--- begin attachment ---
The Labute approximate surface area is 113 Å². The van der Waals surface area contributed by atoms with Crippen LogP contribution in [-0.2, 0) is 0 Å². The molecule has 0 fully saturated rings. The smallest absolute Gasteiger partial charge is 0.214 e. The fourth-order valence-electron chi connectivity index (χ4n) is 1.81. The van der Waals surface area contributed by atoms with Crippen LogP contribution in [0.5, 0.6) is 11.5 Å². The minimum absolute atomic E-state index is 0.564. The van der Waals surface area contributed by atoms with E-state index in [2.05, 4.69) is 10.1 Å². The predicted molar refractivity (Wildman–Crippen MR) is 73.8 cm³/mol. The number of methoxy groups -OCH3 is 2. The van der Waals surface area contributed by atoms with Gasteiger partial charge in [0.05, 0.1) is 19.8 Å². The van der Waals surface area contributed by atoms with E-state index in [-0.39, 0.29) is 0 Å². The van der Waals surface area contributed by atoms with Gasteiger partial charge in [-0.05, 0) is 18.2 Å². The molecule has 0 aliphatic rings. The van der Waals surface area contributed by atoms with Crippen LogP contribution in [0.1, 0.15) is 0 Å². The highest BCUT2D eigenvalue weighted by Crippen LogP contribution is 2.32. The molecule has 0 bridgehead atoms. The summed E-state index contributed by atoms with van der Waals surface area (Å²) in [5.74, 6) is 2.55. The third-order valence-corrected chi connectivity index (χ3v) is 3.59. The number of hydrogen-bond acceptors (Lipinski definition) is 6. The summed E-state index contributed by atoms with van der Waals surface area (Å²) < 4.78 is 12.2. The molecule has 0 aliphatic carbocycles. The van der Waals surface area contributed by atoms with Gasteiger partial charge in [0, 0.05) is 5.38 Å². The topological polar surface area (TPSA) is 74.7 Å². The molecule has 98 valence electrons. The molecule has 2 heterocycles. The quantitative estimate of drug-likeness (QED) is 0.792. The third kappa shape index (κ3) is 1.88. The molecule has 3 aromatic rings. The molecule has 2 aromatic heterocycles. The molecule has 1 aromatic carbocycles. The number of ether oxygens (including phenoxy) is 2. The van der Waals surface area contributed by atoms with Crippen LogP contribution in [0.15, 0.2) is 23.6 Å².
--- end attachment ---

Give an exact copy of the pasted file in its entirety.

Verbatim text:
The Labute approximate surface area is 113 Å². The van der Waals surface area contributed by atoms with Crippen LogP contribution in [-0.2, 0) is 0 Å². The molecule has 0 fully saturated rings. The smallest absolute Gasteiger partial charge is 0.214 e. The fourth-order valence-electron chi connectivity index (χ4n) is 1.81. The van der Waals surface area contributed by atoms with Crippen LogP contribution in [0.5, 0.6) is 11.5 Å². The minimum absolute atomic E-state index is 0.564. The van der Waals surface area contributed by atoms with E-state index in [2.05, 4.69) is 10.1 Å². The predicted molar refractivity (Wildman–Crippen MR) is 73.8 cm³/mol. The number of methoxy groups -OCH3 is 2. The van der Waals surface area contributed by atoms with Gasteiger partial charge in [0.05, 0.1) is 19.8 Å². The van der Waals surface area contributed by atoms with E-state index in [-0.39, 0.29) is 0 Å². The van der Waals surface area contributed by atoms with Gasteiger partial charge in [-0.05, 0) is 18.2 Å². The molecule has 0 aliphatic rings. The van der Waals surface area contributed by atoms with Crippen LogP contribution in [0.1, 0.15) is 0 Å². The highest BCUT2D eigenvalue weighted by Crippen LogP contribution is 2.32. The molecule has 0 bridgehead atoms. The summed E-state index contributed by atoms with van der Waals surface area (Å²) in [5.74, 6) is 2.55. The third-order valence-corrected chi connectivity index (χ3v) is 3.59. The number of hydrogen-bond acceptors (Lipinski definition) is 6. The summed E-state index contributed by atoms with van der Waals surface area (Å²) < 4.78 is 12.2. The molecule has 0 aliphatic carbocycles. The van der Waals surface area contributed by atoms with Gasteiger partial charge in [0, 0.05) is 5.38 Å². The topological polar surface area (TPSA) is 74.7 Å². The molecule has 98 valence electrons. The molecule has 2 heterocycles. The quantitative estimate of drug-likeness (QED) is 0.792. The third kappa shape index (κ3) is 1.88. The molecule has 3 aromatic rings. The molecule has 2 aromatic heterocycles. The molecule has 1 aromatic carbocycles. The number of ether oxygens (including phenoxy) is 2. The van der Waals surface area contributed by atoms with Crippen LogP contribution in [0.15, 0.2) is 23.6 Å².